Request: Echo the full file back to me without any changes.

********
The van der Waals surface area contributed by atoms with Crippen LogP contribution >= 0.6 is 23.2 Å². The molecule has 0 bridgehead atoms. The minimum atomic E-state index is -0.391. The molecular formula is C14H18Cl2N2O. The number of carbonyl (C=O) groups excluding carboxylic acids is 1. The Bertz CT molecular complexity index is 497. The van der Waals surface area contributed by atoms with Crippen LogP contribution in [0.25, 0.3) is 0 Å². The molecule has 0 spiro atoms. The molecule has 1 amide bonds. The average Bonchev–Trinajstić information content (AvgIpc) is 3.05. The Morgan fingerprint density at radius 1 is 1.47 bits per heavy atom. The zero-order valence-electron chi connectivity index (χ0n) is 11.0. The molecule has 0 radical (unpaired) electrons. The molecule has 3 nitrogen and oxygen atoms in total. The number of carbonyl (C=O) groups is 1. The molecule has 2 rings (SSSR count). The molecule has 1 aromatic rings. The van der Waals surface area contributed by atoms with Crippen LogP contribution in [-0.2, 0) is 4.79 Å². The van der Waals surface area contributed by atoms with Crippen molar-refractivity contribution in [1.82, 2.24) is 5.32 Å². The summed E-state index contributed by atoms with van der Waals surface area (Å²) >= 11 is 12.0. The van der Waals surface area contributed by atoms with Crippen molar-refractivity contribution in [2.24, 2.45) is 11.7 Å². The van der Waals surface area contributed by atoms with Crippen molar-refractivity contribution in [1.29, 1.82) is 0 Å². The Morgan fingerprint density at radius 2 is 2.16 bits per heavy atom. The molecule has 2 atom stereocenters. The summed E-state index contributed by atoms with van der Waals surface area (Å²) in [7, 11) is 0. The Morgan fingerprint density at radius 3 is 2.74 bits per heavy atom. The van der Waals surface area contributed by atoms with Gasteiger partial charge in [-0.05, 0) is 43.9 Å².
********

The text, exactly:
The van der Waals surface area contributed by atoms with Crippen LogP contribution >= 0.6 is 23.2 Å². The molecule has 0 bridgehead atoms. The minimum atomic E-state index is -0.391. The molecular formula is C14H18Cl2N2O. The number of carbonyl (C=O) groups excluding carboxylic acids is 1. The Bertz CT molecular complexity index is 497. The van der Waals surface area contributed by atoms with Crippen LogP contribution in [0.25, 0.3) is 0 Å². The molecule has 0 spiro atoms. The molecule has 1 amide bonds. The average Bonchev–Trinajstić information content (AvgIpc) is 3.05. The Morgan fingerprint density at radius 1 is 1.47 bits per heavy atom. The zero-order valence-electron chi connectivity index (χ0n) is 11.0. The molecule has 0 radical (unpaired) electrons. The molecule has 3 nitrogen and oxygen atoms in total. The number of carbonyl (C=O) groups is 1. The molecule has 2 rings (SSSR count). The molecule has 1 aromatic rings. The van der Waals surface area contributed by atoms with Crippen LogP contribution in [-0.2, 0) is 4.79 Å². The van der Waals surface area contributed by atoms with Crippen molar-refractivity contribution in [1.82, 2.24) is 5.32 Å². The summed E-state index contributed by atoms with van der Waals surface area (Å²) >= 11 is 12.0. The van der Waals surface area contributed by atoms with Crippen molar-refractivity contribution in [2.24, 2.45) is 11.7 Å². The van der Waals surface area contributed by atoms with Crippen molar-refractivity contribution in [1.29, 1.82) is 0 Å². The Morgan fingerprint density at radius 2 is 2.16 bits per heavy atom. The molecule has 2 atom stereocenters. The summed E-state index contributed by atoms with van der Waals surface area (Å²) in [7, 11) is 0. The Morgan fingerprint density at radius 3 is 2.74 bits per heavy atom. The van der Waals surface area contributed by atoms with Gasteiger partial charge in [-0.05, 0) is 43.9 Å².